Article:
About 70 years ago, Nevin Horst’s grandfather was doing the same thing his grandson now does every day: collecting eggs from the family’s flock of chickens.
Of course back then, “they all just ran around,” Horst said of the birds. And the eggs were collected and washed by hand.
Now that he and his brother tend to about 240,000 birds, (still a small egg farm by some standards), Horst’s care has become a bit more precise.
Inside the barn, white birds with red combs are kept in a stacked wire housing design. They live in small colonies and have enough room to move about, but not so much that they don’t brush wings in the process. They have easy access to a feed tray and a constant supply of clean water. Underneath each row of birds, a conveyor belt collects and removes droppings and moves it away from the birds. The floors of the enclosures are slightly tilted so the eggs roll directly onto a separate conveyor belt where they are sent to a building to be inspected, cleaned and packaged.
Horst sees a lot of things right with the design. Among its benefits are clean, fresh eggs, clean, healthy birds and good air quality. But this modern, spare-no-expense barn that the brothers built a few years ago didn’t just happen overnight. In fact, the egg industry has been transitioning to large, indoor barns for many years.
Ohio State University began experimenting with keeping birds in wire housing in the 1920s. Around that same time, the annual mortality rate was 40 percent for birds kept in outdoor systems where they were exposed to predators, weather and disease.
Horst’s dad built his first barn with a wire housing design in the 1960s. The Horst brothers built an improved barn in the mid-1990s, and their latest design incorporates more than 80 years of research into animal care and behavior.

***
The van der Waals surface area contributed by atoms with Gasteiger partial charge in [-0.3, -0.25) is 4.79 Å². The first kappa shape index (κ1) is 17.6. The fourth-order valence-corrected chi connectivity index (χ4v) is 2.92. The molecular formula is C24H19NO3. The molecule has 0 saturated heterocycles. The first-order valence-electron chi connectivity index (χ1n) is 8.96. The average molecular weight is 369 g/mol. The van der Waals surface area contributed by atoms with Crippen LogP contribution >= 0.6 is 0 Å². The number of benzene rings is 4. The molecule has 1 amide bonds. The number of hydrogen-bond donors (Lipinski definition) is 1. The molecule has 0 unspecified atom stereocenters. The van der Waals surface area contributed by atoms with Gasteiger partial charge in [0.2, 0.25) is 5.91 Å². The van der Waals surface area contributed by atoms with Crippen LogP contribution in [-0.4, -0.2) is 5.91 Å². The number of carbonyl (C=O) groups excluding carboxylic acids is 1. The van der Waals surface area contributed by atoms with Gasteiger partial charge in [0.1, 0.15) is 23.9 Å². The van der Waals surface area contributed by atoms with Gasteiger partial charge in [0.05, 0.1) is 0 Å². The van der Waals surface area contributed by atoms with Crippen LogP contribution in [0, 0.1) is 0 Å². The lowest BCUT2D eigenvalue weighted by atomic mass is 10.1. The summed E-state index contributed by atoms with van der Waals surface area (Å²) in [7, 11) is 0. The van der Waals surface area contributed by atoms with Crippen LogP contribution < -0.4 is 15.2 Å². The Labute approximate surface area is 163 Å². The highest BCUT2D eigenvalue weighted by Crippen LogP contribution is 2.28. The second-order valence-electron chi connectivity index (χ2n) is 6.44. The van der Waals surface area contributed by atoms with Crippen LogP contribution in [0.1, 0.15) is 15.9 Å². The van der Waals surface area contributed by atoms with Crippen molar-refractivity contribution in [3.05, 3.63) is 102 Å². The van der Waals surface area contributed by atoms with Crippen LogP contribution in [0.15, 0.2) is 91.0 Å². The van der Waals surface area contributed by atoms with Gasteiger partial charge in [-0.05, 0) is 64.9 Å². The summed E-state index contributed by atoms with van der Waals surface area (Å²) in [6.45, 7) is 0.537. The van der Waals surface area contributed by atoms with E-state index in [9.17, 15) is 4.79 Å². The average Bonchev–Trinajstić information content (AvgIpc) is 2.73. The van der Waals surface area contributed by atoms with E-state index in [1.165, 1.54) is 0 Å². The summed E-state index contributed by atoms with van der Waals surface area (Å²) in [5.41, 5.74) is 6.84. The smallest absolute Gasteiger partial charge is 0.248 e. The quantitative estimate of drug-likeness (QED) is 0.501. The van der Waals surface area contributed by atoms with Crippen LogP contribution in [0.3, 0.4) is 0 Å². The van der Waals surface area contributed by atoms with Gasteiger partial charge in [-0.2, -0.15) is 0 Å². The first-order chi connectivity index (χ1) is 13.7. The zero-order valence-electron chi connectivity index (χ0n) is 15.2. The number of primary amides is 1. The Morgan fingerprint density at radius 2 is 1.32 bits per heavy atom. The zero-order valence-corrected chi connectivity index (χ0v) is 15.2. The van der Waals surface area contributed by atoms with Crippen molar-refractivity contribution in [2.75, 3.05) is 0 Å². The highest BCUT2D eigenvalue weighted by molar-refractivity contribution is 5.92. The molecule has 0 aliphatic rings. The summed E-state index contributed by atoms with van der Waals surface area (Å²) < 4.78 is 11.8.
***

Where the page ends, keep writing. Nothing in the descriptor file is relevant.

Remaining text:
While poultry care has come a long way, there’s no getting around the fact that it doesn’t look as quaint as a small flock of chickens running around a barnyard.
“I think the biggest misconception is that we’re some corporate business that just sits in an office somewhere,” Horst said, adding that his only “corporate” meetings take place at the dinner table with his wife.
According to David White, senior director of issues management and the Animals for Life Foundation, livestock and poultry farming have been evolving over the years with a basic goal of producing eggs efficiently and economically while keeping the birds healthy and safe.
“A lot of this was just by general observation and then we became more scientific,” he said.
But White also noted that animal researchers and behaviorists, including groups such as the American Veterinary Medical Association, say various animal housing designs each have a long list of pros and cons.
For example, when animals are brought indoors, they may not be able to engage in some natural behaviors like nesting or rooting. But they are given cool air in the summer and heat in the winter. It may be more likely that illness spreads from one animal to another in close quarters, but it is far less likely that the animals will ever catch an outside illness such as Avian influenza if they are kept inside.